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Cable Technology Feature Article

June 07, 2013

TiVo Settles Patent Suit for Less Than Expected

By Tara Seals, TMCnet Contributor

TiVo (News - Alert) Inc. (TIVO) was trading down by about 18 percent in mid-morning trading after settling a patent dispute with Motorola Mobility, Cisco Systems and Time Warner Cable for $490 million – about half of what analysts had expected.

Tony Wible, an analyst at Janney Montgomery Scott in Philadelphia, told Bloomberg (News - Alert) that he was expecting the settlement, which comes after nine years of litigation over DVR technology, to be $939 million, assuming six years of damages from Motorola. But now, Moto and Cisco (News - Alert) will pay TiVo the $490 million in an upfront lump-sum payment, bringing the total from awards and settlements related to the use of certain TiVo intellectual property to roughly $1.6 billion. And, the dispute has been dropped in light of new licensing agreements.

"We are pleased to reach an agreement that brings our pending litigation to an end and further underscores the significant value our distribution partners derive from TiVo's technological innovations and our shareholders derive from our investments in protecting TiVo's intellectual property," said Tom Rogers (News - Alert), CEO and president of TiVo, in a statement.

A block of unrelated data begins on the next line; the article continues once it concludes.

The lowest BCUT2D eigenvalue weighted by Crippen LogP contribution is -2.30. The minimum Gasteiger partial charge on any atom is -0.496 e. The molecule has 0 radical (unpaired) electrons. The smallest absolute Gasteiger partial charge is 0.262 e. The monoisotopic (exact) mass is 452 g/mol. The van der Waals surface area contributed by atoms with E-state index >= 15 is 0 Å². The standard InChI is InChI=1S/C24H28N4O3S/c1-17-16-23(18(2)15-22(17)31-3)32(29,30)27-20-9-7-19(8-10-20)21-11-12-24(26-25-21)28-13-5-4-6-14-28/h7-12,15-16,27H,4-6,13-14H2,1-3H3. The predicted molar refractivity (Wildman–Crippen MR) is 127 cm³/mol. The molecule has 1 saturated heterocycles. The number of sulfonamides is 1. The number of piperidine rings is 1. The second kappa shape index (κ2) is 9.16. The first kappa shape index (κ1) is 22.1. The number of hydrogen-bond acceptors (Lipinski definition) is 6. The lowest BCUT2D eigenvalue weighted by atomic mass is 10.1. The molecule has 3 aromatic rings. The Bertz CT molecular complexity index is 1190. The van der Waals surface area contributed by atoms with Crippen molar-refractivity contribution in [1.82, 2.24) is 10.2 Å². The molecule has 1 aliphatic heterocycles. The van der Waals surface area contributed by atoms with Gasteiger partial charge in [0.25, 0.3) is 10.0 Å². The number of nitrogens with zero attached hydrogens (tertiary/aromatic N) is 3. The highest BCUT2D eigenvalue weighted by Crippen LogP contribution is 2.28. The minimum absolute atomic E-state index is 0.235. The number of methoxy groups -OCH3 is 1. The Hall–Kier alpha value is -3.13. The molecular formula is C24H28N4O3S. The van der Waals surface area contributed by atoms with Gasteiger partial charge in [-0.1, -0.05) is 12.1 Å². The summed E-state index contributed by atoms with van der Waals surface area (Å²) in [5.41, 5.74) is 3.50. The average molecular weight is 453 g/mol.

Looking to reassure investors, he added that TiVo just closed “one of our best quarters ever in terms of subscription growth, driven by a number of our existing operator deals in the U.S. and abroad that are now fully up and running.” The company saw MSO revenue growth of 98 percent year-over-year in the latest quarter.

“We intend to use our significant capital resources to drive shareholder value, including more aggressively returning capital to shareholders under our newly increased share repurchase authorization and we will be increasing the size of our 10B5-1 trading plan as soon as permissible,” Rogers said.

After the settlement, TiVo’s cash position is more than $1 billion before inclusion of future expected payments of at least $400 million from prior settlements, he noted.

Going forward, patent licensing should be a lucrative business. TiVo has collected more than $1 billion in patent royalties from DISH Network, AT&T and Verizon (News - Alert) Communications Inc. alone. But some wonder if the company has enough juice in it “outside of collecting checks,” noted Andy Hargreaves, an analyst at Pacific Crest Securities. He told Bloomberg that despite what Rogers said, future growth will likely hinge on selling software and services in Europe. “If you strip out all the litigation payments and business costs, the business loses money,” he said.

Edited by Rich Steeves

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